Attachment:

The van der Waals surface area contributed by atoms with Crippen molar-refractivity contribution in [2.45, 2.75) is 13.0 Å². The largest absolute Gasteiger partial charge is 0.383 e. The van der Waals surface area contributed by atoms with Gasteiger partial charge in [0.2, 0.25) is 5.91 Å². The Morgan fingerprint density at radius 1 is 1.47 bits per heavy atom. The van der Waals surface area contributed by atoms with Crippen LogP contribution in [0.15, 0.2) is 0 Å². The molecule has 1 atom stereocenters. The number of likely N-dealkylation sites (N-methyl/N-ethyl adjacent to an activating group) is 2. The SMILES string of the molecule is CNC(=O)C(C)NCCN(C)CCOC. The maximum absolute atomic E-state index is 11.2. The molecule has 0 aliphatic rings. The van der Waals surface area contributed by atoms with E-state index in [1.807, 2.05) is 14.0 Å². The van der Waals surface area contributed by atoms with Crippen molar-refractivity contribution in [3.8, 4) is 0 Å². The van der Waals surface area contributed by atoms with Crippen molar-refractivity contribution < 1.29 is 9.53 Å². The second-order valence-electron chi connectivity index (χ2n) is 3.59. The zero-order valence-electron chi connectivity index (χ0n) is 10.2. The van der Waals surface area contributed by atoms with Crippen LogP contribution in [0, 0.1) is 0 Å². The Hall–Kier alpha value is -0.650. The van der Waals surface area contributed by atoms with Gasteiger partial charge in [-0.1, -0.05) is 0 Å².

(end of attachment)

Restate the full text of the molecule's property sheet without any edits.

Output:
The van der Waals surface area contributed by atoms with Crippen molar-refractivity contribution in [2.45, 2.75) is 13.0 Å². The largest absolute Gasteiger partial charge is 0.383 e. The van der Waals surface area contributed by atoms with Gasteiger partial charge in [0.2, 0.25) is 5.91 Å². The Morgan fingerprint density at radius 1 is 1.47 bits per heavy atom. The van der Waals surface area contributed by atoms with Crippen LogP contribution in [0.15, 0.2) is 0 Å². The molecule has 1 atom stereocenters. The number of likely N-dealkylation sites (N-methyl/N-ethyl adjacent to an activating group) is 2. The SMILES string of the molecule is CNC(=O)C(C)NCCN(C)CCOC. The maximum absolute atomic E-state index is 11.2. The molecule has 0 aliphatic rings. The van der Waals surface area contributed by atoms with E-state index in [1.807, 2.05) is 14.0 Å². The van der Waals surface area contributed by atoms with Crippen molar-refractivity contribution in [3.8, 4) is 0 Å². The van der Waals surface area contributed by atoms with Crippen molar-refractivity contribution < 1.29 is 9.53 Å². The second-order valence-electron chi connectivity index (χ2n) is 3.59. The zero-order valence-electron chi connectivity index (χ0n) is 10.2. The van der Waals surface area contributed by atoms with Crippen LogP contribution in [0, 0.1) is 0 Å². The Hall–Kier alpha value is -0.650. The van der Waals surface area contributed by atoms with Gasteiger partial charge in [-0.1, -0.05) is 0 Å².